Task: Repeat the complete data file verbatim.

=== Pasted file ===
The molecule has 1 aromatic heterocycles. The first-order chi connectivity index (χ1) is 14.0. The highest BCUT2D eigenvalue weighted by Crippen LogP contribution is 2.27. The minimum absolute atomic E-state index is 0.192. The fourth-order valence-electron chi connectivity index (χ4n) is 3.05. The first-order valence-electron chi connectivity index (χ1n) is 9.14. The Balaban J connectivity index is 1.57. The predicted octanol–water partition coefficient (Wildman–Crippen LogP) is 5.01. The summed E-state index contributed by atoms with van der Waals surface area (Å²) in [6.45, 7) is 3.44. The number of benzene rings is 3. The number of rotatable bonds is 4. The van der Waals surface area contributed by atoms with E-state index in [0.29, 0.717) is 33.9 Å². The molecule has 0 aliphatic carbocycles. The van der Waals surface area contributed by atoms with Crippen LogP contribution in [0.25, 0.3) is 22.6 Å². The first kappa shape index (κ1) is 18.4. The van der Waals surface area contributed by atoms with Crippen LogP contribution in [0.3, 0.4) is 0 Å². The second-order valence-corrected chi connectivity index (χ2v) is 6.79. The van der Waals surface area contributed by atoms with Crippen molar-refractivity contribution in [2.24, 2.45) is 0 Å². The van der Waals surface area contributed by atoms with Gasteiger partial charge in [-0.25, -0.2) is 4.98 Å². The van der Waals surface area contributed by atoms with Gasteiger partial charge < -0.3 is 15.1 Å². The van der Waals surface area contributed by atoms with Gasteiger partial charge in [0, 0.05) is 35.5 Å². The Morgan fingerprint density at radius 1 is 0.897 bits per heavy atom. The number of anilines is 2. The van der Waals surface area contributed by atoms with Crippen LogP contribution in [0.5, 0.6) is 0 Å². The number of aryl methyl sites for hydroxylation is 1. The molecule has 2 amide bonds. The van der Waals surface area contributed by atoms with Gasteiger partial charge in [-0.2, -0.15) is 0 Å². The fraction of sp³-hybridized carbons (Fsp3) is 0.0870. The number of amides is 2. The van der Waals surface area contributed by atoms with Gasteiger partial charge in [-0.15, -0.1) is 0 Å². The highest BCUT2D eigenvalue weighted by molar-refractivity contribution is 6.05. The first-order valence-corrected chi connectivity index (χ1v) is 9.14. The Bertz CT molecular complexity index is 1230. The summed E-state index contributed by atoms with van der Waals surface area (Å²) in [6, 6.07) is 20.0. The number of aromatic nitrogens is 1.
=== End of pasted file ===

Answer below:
The molecule has 1 aromatic heterocycles. The first-order chi connectivity index (χ1) is 14.0. The highest BCUT2D eigenvalue weighted by Crippen LogP contribution is 2.27. The minimum absolute atomic E-state index is 0.192. The fourth-order valence-electron chi connectivity index (χ4n) is 3.05. The first-order valence-electron chi connectivity index (χ1n) is 9.14. The Balaban J connectivity index is 1.57. The predicted octanol–water partition coefficient (Wildman–Crippen LogP) is 5.01. The summed E-state index contributed by atoms with van der Waals surface area (Å²) in [6.45, 7) is 3.44. The number of benzene rings is 3. The number of rotatable bonds is 4. The van der Waals surface area contributed by atoms with E-state index in [0.29, 0.717) is 33.9 Å². The molecule has 0 aliphatic carbocycles. The van der Waals surface area contributed by atoms with Crippen LogP contribution in [0.25, 0.3) is 22.6 Å². The first kappa shape index (κ1) is 18.4. The van der Waals surface area contributed by atoms with Crippen LogP contribution in [0.3, 0.4) is 0 Å². The second-order valence-corrected chi connectivity index (χ2v) is 6.79. The van der Waals surface area contributed by atoms with Crippen molar-refractivity contribution in [2.24, 2.45) is 0 Å². The van der Waals surface area contributed by atoms with Gasteiger partial charge in [-0.25, -0.2) is 4.98 Å². The van der Waals surface area contributed by atoms with Gasteiger partial charge < -0.3 is 15.1 Å². The van der Waals surface area contributed by atoms with Gasteiger partial charge in [0, 0.05) is 35.5 Å². The Morgan fingerprint density at radius 1 is 0.897 bits per heavy atom. The number of anilines is 2. The van der Waals surface area contributed by atoms with Crippen LogP contribution in [0.5, 0.6) is 0 Å². The number of aryl methyl sites for hydroxylation is 1. The molecule has 2 amide bonds. The van der Waals surface area contributed by atoms with Gasteiger partial charge in [-0.2, -0.15) is 0 Å². The fraction of sp³-hybridized carbons (Fsp3) is 0.0870. The number of amides is 2. The van der Waals surface area contributed by atoms with Gasteiger partial charge in [-0.15, -0.1) is 0 Å². The highest BCUT2D eigenvalue weighted by molar-refractivity contribution is 6.05. The first-order valence-corrected chi connectivity index (χ1v) is 9.14. The Bertz CT molecular complexity index is 1230. The summed E-state index contributed by atoms with van der Waals surface area (Å²) in [6, 6.07) is 20.0. The number of aromatic nitrogens is 1.